I'm a pagan...I'm a liberal..I live in West, Texas..

Saturday, February 23, 2008

REMEMBER THE ALAMO









Today is the 172nd anniversary of the day in 1836 when Mexican troops besieged the Alamo in San Antonio during the Texas Revolution. The siege ended after 13 days with the fall of the Alamo. San Antonio was then called San Antonio de Bexar,(pronounced Bear).The battle was between the Republic of Mexico and the rebel Texians forces, including both Angelos(ethnic Americans) and Tejanos(ethnic Mexicans in Texas).This was a fight for the Independence of Texas from Mexico, called the Texas Revolution.The 13-day siege started Tuesday Feb.23,1836, and ended on March 6th 1836, with the capture of the mission and the death of nearly all the Texians and Tejanos defenders, except for a few slaves, women and children.The 13 days allowed General Sam Houston enough time to gather troops and supplies for the later success at the Battle of San Jacinto.


Santa Anna's army consisted of 6,000 in the siege and 1,200 in the actual assault. The Alamo defenders were about 180-250 and 21 guns against the Mexican's army of 20 guns. All of the defenders lost their lives at the Alamo, but the wounded almost 600 and killed nearly 300.


On April 21st, 1836 General Sam Houston took on Santa Anna's army and defeated them in 18 minutes, with rallying cries of:"Remember the Alamo, and remember Goliad."...Santa Anna was captured the day after the battle, dressed as a woman. He signed the peace treaties and left the area. Leaving behind The Republic of Texas.




I dont' know what sort of history your kids are taugh about the history of their state while they're in school..but the kids in Texas have Texas history at least twice during their elementary years..Every year from Feb.23rd to March 6th they do plays, do readings, reports and celebrate in as many ways as possible the history of our once proud Nation that became a state on December 29th, 1846.



(which may be one of many reasons why we think we're a little superior....we were a country..a nation...not just a territory...before we became a state.)









The Texas Declaration of Independence
The Unanimous Declaration of Independence made by the Delegates of the People of Texas in General Convention at the town of Washington on the 2nd day of March 1836.
When a government has ceased to protect the lives, liberty and property of the people, from whom its legitimate powers are derived, and for the advancement of whose happiness it was instituted, and so far from being a guarantee for the enjoyment of those inestimable and inalienable rights, becomes an instrument in the hands of evil rulers for their oppression.
When the Federal Republican Constitution of their country, which they have sworn to support, no longer has a substantial existence, and the whole nature of their government has been forcibly changed, without their consent, from a restricted federative republic, composed of sovereign states, to a consolidated central military despotism, in which every interest is disregarded but that of the army and the priesthood, both the eternal enemies of civil liberty, the everready minions of power, and the usual instruments of tyrants.
When, long after the spirit of the constitution has departed, moderation is at length so far lost by those in power, that even the semblance of freedom is removed, and the forms themselves of the constitution discontinued, and so far from their petitions and remonstrances being regarded, the agents who bear them are thrown into dungeons, and mercenary armies sent forth to force a new government upon them at the point of the bayonet.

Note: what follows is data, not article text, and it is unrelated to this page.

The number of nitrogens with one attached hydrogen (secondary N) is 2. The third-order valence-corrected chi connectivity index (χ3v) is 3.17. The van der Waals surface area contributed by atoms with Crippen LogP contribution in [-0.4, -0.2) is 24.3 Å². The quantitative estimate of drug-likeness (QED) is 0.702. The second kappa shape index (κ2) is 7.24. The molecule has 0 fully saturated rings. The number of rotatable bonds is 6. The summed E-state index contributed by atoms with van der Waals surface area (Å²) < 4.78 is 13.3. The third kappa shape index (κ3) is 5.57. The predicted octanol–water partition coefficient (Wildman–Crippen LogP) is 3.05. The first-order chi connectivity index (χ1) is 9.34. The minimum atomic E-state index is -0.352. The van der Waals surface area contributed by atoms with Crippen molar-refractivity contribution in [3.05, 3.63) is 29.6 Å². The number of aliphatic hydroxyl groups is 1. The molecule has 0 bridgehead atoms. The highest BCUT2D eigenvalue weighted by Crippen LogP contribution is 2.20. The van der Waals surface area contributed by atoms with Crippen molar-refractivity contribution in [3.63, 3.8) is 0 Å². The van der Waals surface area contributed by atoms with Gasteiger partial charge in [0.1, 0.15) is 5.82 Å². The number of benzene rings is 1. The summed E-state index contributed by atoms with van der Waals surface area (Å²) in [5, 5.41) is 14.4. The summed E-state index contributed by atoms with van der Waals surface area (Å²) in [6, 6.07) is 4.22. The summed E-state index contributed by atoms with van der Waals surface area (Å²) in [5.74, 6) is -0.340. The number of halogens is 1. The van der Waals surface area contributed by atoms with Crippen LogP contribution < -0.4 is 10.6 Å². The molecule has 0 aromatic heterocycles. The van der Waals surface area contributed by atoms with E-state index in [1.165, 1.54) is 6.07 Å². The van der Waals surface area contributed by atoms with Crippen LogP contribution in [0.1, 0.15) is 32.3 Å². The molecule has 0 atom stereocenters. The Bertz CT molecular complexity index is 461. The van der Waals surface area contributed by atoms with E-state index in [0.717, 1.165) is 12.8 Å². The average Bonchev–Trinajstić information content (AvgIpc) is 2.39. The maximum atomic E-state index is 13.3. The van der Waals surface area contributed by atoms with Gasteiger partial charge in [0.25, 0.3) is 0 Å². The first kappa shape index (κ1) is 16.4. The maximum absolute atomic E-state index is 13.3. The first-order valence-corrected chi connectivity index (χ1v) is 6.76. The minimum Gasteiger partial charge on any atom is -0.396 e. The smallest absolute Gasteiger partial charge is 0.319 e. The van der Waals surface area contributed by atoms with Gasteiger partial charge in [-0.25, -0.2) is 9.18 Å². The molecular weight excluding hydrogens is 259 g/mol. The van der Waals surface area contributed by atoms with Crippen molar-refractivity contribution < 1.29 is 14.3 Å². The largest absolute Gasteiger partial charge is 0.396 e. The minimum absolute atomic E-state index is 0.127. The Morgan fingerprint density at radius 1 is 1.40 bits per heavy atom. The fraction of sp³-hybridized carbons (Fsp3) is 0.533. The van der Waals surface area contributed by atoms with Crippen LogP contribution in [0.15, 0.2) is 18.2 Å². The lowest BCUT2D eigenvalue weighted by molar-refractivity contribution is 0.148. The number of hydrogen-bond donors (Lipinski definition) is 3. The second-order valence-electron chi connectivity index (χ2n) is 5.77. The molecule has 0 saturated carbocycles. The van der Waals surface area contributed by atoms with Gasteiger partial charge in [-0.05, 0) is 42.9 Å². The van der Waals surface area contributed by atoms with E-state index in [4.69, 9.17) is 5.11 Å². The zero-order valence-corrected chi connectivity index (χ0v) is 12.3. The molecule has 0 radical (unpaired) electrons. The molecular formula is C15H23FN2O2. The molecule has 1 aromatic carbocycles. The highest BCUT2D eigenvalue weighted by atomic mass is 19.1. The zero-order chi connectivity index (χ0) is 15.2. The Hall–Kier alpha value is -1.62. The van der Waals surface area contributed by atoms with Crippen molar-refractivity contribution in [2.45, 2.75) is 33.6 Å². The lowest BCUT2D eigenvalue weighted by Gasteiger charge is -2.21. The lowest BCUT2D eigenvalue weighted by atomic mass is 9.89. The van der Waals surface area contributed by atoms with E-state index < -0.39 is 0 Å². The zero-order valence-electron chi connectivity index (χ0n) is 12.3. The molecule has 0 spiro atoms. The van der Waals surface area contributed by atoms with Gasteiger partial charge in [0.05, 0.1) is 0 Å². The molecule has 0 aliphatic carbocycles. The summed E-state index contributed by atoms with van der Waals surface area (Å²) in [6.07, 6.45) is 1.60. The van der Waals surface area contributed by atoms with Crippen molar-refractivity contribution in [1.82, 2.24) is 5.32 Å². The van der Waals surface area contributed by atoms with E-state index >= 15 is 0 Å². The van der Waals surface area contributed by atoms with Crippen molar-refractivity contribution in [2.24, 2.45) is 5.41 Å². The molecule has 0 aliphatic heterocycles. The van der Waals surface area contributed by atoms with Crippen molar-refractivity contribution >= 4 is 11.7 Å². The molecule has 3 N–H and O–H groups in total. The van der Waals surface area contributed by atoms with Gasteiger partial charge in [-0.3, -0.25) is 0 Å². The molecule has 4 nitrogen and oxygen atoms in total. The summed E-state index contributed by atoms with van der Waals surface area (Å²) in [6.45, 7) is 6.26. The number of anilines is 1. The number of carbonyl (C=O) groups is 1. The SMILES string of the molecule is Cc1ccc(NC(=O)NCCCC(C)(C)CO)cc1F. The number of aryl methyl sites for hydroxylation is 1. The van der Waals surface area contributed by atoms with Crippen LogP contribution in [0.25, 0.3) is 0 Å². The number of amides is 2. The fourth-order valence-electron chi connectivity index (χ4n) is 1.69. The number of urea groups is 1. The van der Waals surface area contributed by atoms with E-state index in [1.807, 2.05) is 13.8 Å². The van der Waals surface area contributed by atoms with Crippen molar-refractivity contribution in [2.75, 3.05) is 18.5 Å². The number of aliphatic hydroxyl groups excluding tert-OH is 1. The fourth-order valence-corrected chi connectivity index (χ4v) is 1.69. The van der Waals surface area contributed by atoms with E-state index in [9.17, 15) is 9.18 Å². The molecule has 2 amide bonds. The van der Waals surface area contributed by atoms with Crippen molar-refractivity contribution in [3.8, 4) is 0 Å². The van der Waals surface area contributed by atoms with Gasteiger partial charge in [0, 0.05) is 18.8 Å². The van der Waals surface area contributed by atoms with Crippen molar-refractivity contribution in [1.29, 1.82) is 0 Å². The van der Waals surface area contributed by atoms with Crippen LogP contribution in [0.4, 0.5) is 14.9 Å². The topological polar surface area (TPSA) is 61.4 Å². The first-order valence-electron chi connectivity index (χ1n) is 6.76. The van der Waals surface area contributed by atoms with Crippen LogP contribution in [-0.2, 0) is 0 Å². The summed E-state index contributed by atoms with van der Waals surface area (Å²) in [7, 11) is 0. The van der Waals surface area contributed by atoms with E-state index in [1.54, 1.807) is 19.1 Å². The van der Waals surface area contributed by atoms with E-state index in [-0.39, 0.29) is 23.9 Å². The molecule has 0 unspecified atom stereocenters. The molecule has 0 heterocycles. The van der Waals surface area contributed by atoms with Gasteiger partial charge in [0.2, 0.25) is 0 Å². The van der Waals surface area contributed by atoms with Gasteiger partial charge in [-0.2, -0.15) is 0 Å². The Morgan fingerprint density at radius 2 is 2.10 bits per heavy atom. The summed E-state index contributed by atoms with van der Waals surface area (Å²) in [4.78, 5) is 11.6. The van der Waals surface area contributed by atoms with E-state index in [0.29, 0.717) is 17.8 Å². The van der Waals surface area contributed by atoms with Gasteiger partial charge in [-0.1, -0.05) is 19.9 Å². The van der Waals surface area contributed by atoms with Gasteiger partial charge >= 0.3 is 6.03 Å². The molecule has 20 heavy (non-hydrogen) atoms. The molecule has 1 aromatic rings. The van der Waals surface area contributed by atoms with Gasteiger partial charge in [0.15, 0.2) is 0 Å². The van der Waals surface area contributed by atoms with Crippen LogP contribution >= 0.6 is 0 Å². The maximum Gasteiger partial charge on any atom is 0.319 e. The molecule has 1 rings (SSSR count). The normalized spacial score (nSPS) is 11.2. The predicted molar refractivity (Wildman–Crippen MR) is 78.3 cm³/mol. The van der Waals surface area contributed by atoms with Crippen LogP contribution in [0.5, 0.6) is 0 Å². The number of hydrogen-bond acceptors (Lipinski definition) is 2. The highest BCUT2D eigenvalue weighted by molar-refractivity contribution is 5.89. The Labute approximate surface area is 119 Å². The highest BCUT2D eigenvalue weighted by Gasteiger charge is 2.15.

When, in consequence of such acts of malfeasance and abdication on the part of the government, anarchy prevails, and civil society is dissolved into its original elements. In such a crisis, the first law of nature, the right of self-preservation, the inherent and inalienable rights of the people to appeal to first principles, and take their political affairs into their own hands in extreme cases, enjoins it as a right towards themselves, and a sacred obligation to their posterity, to abolish such government, and create another in its stead, calculated to rescue them from impending dangers, and to secure their future welfare and happiness.
Nations, as well as individuals, are amenable for their acts to the public opinion of mankind. A statement of a part of our grievances is therefore submitted to an impartial world, in justification of the hazardous but unavoidable step now taken, of severing our political connection with the Mexican people, and assuming an independent attitude among the nations of the earth.
The Mexican government, by its colonization laws, invited and induced the Anglo-American population of Texas to colonize its wilderness under the pledged faith of a written constitution, that they should continue to enjoy that constitutional liberty and republican government to which they had been habituated in the land of their birth, the United States of America.
In this expectation they have been cruelly disappointed, inasmuch as the Mexican nation has acquiesced in the late changes made in the government by General Antonio Lopez de Santa Anna, who having overturned the constitution of his country, now offers us the cruel alternative, either to abandon our homes, acquired by so many privations, or submit to the most intolerable of all tyranny, the combined despotism of the sword and the priesthood.
It has sacrificed our welfare to the state of Coahuila, by which our interests have been continually depressed through a jealous and partial course of legislation, carried on at a far distant seat of government, by a hostile majority, in an unknown tongue, and this too, notwithstanding we have petitioned in the humblest terms for the establishment of a separate state government, and have, in accordance with the provisions of the national constitution, presented to the general Congress a republican constitution, which was, without just cause, contemptuously rejected.
It incarcerated in a dungeon, for a long time, one of our citizens, for no other cause but a zealous endeavor to procure the acceptance of our constitution, and the establishment of a state government.
It has failed and refused to secure, on a firm basis, the right of trial by jury, that palladium of civil liberty, and only safe guarantee for the life, liberty, and property of the citizen.